Business secretary Vince Cable has unveiled the first phase of the government’s new business bank, its latest initiative to encourage lending to SMEs.
The initial stage of the coalition’s business bank will see £300 million co-invested into small and medium-sized businesses (SMEs) alongside private sector commitments.
In March, Cable outlined plans to start operations in April, with the bank becoming fully operational in autumn 2014.
The £300 million is the first allocation from the £1 billion of new capital that has been allocated through the business bank, a sum first revealed during George Osborne’s 2012 Autumn Statement.
David Cameron’s government his hoping that the lending mechanism will extend what it has been doing with its Business Finance Partnership (BFP).
The first round of the BFP saw private sector investment into non-bank lending match the government’s £55 million investment, taking the total investment to £110 million.
A second time round, the BFP saw private sector investment exceed the government investment of £30 million, resulting in a total investment of over £70 million.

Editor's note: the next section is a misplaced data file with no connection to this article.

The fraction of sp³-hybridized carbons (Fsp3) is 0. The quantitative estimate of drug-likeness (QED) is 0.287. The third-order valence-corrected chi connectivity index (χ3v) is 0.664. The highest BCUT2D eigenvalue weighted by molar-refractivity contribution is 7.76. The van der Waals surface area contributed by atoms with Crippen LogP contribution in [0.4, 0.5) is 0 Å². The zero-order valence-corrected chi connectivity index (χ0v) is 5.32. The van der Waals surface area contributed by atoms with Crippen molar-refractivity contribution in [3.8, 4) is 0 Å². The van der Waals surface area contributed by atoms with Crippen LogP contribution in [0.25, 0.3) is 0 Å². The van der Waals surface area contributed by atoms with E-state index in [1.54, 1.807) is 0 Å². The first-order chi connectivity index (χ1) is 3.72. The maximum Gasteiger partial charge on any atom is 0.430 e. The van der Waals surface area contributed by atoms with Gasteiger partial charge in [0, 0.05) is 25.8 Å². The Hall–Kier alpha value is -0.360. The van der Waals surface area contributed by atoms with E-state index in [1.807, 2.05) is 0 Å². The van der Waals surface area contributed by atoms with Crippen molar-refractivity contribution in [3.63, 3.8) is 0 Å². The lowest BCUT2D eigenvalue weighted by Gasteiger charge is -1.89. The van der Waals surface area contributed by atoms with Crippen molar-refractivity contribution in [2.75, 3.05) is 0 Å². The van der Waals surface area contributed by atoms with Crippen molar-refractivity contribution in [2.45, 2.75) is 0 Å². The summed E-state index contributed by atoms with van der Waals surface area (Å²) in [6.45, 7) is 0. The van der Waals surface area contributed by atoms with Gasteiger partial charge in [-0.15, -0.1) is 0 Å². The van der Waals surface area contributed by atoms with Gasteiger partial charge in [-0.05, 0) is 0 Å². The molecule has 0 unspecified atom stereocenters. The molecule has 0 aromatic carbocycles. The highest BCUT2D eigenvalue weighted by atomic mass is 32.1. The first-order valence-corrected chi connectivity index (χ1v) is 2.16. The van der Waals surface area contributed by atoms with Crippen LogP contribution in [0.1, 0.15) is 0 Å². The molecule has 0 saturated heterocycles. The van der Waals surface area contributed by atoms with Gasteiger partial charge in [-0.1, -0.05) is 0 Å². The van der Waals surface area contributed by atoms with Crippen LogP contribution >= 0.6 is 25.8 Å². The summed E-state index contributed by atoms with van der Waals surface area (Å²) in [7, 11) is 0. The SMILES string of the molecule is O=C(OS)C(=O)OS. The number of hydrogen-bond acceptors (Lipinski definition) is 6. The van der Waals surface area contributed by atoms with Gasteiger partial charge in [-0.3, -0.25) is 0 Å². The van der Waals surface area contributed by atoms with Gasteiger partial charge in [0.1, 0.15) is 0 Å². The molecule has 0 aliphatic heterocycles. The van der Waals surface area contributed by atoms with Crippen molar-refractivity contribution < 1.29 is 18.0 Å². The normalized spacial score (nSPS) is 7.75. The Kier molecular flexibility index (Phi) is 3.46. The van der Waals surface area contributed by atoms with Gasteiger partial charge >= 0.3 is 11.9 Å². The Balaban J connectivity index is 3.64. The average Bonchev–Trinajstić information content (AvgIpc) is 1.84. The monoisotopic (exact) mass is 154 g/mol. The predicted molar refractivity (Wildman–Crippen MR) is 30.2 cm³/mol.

Successful bidders in round one were peer-to-peer lenders Funding Circle and Zopa, fund management company BOOST&Co, and asset finance provider Credit Asset Management.
More on the business bank:
- The government’s new business bank for SMEs
- New business bank will not aim to displace existing institutions
- Business bank could be eclipsed by pension funds for finance support
Cable’s new institution will bring together £1 billion of new government capital and £2.9 billion of existing capital which will work alongside private sector contributions.
‘Today’s £300 million boost shows we are serious about increasing competition and diversity in the business lending market,’ Cable comments.
‘Establishing a lasting business bank institution is a long-term project, but getting this money reaching SMEs as soon as possible is the first step.’
John Antunes, director of SME & Channels at SAP UKI, comments, ‘In terms of awareness, it is great to see that the government is publicly hailing the important role of small and medium businesses in Britain’s economic recovery.
‘SME success isn’t completely dependent upon government initiatives, but having public backing and funding can often give start-ups and small businesses both the financial (and confidence) boost they really need.’
The application process for investors for the first stage is now open and will run until 28 February 2014. However the government is encouraging investors to submit an ‘expression of interest’ by 22 May 2013.